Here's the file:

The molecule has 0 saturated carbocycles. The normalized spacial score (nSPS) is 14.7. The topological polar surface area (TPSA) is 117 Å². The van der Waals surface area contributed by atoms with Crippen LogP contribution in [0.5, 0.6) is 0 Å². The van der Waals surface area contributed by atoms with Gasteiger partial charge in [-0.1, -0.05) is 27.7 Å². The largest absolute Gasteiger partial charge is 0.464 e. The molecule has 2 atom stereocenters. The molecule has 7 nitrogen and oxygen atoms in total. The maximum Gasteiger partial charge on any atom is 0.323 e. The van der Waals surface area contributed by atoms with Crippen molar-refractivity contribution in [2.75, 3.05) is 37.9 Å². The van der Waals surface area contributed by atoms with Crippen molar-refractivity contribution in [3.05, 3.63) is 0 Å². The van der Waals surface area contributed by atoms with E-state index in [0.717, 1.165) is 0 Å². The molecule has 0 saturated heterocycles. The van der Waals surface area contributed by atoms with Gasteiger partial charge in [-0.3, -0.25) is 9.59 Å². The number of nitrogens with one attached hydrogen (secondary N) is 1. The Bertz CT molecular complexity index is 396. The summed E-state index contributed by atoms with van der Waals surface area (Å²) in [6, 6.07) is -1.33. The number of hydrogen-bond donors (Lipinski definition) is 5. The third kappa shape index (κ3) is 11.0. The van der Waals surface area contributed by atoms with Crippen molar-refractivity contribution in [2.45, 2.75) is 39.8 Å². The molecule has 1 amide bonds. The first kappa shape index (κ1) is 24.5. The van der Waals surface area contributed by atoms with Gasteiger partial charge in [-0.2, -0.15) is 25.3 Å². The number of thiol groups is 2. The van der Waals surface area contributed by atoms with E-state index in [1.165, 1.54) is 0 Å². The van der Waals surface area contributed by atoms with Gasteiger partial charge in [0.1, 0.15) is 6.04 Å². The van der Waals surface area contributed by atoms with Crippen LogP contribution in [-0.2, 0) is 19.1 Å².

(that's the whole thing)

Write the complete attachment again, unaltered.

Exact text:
The molecule has 0 saturated carbocycles. The normalized spacial score (nSPS) is 14.7. The topological polar surface area (TPSA) is 117 Å². The van der Waals surface area contributed by atoms with Crippen LogP contribution in [0.5, 0.6) is 0 Å². The van der Waals surface area contributed by atoms with Gasteiger partial charge in [-0.1, -0.05) is 27.7 Å². The largest absolute Gasteiger partial charge is 0.464 e. The molecule has 2 atom stereocenters. The molecule has 7 nitrogen and oxygen atoms in total. The maximum Gasteiger partial charge on any atom is 0.323 e. The van der Waals surface area contributed by atoms with Crippen molar-refractivity contribution in [2.75, 3.05) is 37.9 Å². The van der Waals surface area contributed by atoms with Crippen molar-refractivity contribution in [3.05, 3.63) is 0 Å². The van der Waals surface area contributed by atoms with E-state index in [0.717, 1.165) is 0 Å². The molecule has 0 saturated heterocycles. The van der Waals surface area contributed by atoms with Gasteiger partial charge in [-0.3, -0.25) is 9.59 Å². The number of nitrogens with one attached hydrogen (secondary N) is 1. The Bertz CT molecular complexity index is 396. The summed E-state index contributed by atoms with van der Waals surface area (Å²) in [6, 6.07) is -1.33. The number of hydrogen-bond donors (Lipinski definition) is 5. The third kappa shape index (κ3) is 11.0. The van der Waals surface area contributed by atoms with Crippen molar-refractivity contribution in [2.45, 2.75) is 39.8 Å². The molecule has 1 amide bonds. The first kappa shape index (κ1) is 24.5. The van der Waals surface area contributed by atoms with Gasteiger partial charge in [-0.2, -0.15) is 25.3 Å². The number of thiol groups is 2. The van der Waals surface area contributed by atoms with E-state index in [1.165, 1.54) is 0 Å². The van der Waals surface area contributed by atoms with Gasteiger partial charge in [0.1, 0.15) is 6.04 Å². The van der Waals surface area contributed by atoms with Crippen LogP contribution in [-0.2, 0) is 19.1 Å².